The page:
“Awesome” is the only word that can describe your post, you’ve gone wrong nowhere, but still you have nothing in the comments. Is it that none has a word to say? Maybe. You get comments only when your readers feel like commenting. What do you do when none even seem to spare a couple of their minutes to comment on your post? Well, all I can say is mend your ways.
Firstly, tempt your readers to comment:
- Make wise use of Disqus, IntenseDebate and the likes to enable social log-in. It would be amazing if I could log in to my twitter account to drop a comment, rather than hog with the age old way of entering my name, e-mail and website and of course, my comment — wouldn’t it?
- Speak controversial – Who here doesn’t like to dominate? Everyone does. Let your reader speak, speak something controversial so that they can raise their voice.
- Give a link to the comment section – This sounds crazy, but it works crazy too. The posts in which I’ve linked to the comment section get far more comments than the posts in which I haven’t linked it.
- Keep you comments moderated; but not ‘much’ moderated. If most comments are sent to spam or trash, what is the reason for them to comment? Or I’d be wondering what even makes them to read your post when you trash all their comments.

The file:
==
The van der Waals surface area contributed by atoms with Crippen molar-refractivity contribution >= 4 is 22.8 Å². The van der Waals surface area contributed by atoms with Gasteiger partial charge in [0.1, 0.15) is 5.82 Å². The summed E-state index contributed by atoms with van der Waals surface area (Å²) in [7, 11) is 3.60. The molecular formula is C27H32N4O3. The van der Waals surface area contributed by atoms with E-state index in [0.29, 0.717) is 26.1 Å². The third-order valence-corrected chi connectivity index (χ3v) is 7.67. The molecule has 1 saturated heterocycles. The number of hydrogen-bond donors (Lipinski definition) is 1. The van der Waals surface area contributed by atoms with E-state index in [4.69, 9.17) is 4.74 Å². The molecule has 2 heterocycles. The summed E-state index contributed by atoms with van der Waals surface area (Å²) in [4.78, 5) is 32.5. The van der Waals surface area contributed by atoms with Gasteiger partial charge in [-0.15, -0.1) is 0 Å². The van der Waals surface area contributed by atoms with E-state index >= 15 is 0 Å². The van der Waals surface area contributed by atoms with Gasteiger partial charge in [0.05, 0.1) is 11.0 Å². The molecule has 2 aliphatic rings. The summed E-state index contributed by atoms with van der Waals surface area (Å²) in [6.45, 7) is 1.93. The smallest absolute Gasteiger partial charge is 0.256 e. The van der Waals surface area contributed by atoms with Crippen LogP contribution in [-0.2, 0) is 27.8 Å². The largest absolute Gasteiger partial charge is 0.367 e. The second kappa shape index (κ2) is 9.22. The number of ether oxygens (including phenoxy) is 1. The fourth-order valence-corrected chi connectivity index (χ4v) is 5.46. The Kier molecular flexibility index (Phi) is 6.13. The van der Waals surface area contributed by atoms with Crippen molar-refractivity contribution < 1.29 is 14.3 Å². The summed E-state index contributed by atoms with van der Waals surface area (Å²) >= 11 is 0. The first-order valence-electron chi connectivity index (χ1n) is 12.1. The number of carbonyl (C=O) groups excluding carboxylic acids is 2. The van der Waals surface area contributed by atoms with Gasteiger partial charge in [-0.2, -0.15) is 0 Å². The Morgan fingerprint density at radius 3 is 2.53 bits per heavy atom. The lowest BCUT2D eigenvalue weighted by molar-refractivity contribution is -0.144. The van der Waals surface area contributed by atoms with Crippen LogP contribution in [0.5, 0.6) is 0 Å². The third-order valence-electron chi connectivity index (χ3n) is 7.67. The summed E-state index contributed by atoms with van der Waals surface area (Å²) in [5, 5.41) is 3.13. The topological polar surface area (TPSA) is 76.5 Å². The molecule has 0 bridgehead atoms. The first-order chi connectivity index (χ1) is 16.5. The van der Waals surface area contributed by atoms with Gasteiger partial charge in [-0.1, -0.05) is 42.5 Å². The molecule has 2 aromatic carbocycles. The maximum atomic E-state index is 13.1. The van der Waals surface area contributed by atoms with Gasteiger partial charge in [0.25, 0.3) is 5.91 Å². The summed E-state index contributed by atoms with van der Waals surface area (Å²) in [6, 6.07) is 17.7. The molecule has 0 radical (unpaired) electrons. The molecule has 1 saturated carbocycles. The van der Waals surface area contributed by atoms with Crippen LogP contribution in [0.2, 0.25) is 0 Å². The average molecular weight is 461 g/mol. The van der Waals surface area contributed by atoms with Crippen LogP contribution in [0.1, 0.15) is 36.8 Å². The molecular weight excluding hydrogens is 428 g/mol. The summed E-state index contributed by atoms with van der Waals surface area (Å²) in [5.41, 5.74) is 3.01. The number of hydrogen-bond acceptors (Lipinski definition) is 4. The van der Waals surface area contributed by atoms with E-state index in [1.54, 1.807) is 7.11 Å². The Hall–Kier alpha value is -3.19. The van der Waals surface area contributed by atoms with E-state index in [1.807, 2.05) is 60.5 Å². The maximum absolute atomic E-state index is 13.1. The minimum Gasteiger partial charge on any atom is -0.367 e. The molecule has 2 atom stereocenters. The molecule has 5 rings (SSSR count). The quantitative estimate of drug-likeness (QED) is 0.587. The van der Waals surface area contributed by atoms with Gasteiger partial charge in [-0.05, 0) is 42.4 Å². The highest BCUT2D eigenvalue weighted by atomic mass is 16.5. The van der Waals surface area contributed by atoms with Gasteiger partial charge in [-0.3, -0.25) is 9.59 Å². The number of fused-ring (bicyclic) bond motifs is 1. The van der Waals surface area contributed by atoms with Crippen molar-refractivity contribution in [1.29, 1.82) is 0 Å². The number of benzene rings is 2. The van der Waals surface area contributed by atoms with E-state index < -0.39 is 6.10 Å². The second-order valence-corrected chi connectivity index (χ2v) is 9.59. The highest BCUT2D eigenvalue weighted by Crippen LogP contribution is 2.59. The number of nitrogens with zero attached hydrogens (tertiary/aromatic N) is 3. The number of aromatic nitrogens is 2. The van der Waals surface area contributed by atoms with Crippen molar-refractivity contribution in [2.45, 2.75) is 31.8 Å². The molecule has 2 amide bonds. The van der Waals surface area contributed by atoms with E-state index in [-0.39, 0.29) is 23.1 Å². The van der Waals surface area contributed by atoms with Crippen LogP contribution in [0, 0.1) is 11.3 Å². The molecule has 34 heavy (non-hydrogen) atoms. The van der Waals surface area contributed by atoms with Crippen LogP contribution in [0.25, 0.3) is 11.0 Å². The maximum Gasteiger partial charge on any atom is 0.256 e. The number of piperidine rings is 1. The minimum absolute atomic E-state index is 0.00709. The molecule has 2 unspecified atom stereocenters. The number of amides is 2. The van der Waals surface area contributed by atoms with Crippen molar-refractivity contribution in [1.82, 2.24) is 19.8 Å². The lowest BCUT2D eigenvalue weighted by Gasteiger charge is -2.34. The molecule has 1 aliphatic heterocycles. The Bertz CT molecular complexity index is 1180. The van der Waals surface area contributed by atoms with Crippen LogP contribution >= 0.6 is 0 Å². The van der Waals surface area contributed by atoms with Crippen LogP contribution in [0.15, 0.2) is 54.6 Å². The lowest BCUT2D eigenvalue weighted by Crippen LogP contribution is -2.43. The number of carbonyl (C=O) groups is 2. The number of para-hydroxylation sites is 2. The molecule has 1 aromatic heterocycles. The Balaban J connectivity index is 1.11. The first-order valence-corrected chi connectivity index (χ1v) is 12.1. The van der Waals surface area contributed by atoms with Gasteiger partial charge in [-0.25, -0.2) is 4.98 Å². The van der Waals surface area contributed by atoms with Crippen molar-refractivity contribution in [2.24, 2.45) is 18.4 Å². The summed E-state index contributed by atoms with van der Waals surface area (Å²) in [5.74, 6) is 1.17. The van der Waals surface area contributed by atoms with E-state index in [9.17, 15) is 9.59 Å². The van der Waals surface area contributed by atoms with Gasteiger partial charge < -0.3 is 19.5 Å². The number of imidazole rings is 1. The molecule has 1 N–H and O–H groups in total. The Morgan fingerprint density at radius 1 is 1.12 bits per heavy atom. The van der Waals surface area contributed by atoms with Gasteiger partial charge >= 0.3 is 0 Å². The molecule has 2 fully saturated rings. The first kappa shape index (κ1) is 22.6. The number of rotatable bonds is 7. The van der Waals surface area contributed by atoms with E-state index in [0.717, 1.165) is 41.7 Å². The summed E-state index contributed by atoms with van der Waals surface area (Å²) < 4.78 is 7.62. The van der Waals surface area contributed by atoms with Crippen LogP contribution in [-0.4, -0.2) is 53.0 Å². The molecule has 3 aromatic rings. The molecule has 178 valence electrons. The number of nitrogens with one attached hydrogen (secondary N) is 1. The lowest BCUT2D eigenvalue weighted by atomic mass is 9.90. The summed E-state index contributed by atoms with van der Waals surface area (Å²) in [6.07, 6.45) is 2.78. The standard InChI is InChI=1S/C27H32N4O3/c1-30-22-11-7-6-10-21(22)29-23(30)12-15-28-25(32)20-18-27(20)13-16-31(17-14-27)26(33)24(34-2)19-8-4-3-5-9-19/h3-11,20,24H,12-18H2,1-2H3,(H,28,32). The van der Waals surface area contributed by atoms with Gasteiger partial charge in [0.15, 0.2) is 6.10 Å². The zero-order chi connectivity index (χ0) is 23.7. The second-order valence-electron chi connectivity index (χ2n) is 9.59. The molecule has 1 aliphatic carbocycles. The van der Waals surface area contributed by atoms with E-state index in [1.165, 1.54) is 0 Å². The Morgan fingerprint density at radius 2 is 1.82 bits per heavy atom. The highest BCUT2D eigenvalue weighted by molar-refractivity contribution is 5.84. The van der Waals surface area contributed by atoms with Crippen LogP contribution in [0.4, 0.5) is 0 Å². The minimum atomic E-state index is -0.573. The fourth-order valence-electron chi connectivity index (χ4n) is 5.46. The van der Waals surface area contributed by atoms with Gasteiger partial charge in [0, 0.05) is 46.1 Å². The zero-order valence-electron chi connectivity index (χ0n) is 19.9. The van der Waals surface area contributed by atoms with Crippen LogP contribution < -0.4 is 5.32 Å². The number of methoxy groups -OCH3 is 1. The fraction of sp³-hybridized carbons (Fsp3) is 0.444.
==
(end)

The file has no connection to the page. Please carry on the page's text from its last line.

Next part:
I tried everything, but they just aren’t turning up…
If that be the case, why long for comments? Employ better methods for reactions. Here are a few suggestions:
- Conduct polls: When my question is to check whether Chrome suits you better or Firefox does I can’t expect you to write a comment. At these times, polls can come handy. Also, using Polldaddy, you can embed your poll wherever you’d like to.
- Surveys: Embed or redirect to a survey form if you want to extract a lot from your Reader. Make sure you don’t go for this option often because this needs a lot of time from the part of your reader and chances are many that he/she may avoid responding.
- E-mails: This is something least used by most bloggers around the world. I have seen in lifehacker.com, under an article, the author’s e-mail ID is provided so that the reader can contact him. I’m not sure if this works well because I’m not quite used to this practice either. But after all, Something is better than nothing, right? 😉
Feel free to express your views in your comments.